“cultural literacy: Knowledge of the culture in which one lives–not only its vocabulary and idioms but also references to specific events, individuals, places, literature, myths, folk tales, advertising, and other ‘insider’ information that would be familiar to those who have lived in the culture but that would be unknown to those who have not lived in the culture. It is the unstated, taken-for-granted knowledge necessary for reading comprehension and effective schooling within a culture. The concept of cultural literacy was popularized by E.D. Hirsch Jr. in his best-selling book Cultural Literacy: What Every American Needs to Know. Critics claimed that it was elitist for anyone to attempt to define what everyone should know, but Hirsch contended that the teaching of cultural literacy was egalitarian because it had the result of breaking down social barriers and disseminating elite knowledge to everyone. Further, describing what constitutes cultural literacy within a given culture is an empirical, descriptive procedure, not a prescriptive one. The cultural literacy needed in Brazil or France of Thailand, for example, would be distinctive to those who live in that country. See also Core Knowledge (CK) program.”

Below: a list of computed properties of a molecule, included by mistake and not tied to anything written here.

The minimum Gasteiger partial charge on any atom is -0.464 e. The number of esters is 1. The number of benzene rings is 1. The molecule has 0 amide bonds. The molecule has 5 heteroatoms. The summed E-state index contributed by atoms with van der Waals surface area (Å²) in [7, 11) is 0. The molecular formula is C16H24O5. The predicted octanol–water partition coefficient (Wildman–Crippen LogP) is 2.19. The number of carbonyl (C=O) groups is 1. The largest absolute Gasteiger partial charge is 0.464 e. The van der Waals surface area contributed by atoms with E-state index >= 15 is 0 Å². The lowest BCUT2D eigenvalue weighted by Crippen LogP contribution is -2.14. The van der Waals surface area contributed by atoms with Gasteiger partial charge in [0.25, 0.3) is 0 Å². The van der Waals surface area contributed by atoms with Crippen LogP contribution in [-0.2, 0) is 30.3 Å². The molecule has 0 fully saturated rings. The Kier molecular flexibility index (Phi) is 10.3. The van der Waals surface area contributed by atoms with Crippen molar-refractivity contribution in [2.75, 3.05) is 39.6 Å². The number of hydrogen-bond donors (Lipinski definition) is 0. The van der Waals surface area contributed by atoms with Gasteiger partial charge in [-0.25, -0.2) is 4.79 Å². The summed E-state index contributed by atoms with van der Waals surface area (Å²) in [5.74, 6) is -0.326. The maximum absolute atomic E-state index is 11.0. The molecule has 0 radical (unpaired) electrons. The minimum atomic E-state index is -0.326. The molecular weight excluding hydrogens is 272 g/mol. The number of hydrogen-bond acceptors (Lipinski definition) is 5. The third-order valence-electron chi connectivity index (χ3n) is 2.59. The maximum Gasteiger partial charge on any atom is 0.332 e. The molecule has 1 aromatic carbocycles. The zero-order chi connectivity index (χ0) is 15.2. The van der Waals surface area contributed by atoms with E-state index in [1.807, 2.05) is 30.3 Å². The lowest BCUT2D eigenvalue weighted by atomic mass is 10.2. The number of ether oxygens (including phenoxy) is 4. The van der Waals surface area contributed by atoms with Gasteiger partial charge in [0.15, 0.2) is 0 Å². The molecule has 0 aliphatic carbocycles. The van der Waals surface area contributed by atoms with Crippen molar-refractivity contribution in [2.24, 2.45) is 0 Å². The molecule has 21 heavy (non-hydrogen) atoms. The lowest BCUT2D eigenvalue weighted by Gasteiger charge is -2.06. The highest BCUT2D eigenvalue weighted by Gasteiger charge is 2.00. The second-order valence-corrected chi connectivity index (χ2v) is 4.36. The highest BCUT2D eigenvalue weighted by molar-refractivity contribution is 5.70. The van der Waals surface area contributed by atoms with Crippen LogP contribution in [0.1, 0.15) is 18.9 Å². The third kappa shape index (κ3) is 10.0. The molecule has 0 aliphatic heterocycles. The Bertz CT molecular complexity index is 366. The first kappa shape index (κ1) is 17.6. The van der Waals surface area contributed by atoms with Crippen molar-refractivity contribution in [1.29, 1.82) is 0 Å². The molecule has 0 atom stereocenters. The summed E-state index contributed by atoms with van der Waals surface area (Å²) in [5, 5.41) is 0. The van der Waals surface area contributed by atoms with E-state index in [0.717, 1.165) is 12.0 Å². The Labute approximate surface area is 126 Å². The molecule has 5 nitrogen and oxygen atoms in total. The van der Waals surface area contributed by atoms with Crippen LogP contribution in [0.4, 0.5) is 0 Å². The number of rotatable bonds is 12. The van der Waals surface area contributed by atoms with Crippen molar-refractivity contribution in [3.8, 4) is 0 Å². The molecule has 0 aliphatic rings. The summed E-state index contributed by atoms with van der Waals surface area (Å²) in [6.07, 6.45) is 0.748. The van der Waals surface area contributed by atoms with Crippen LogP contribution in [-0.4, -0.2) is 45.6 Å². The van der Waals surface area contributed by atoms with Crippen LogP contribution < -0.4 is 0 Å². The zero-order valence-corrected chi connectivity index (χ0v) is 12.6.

Excerpted from: Ravitch, Diane. EdSpeak: A Glossary of Education Terms, Phrases, Buzzwords, and Jargon. Alexandria, VA: ASCD, 2007.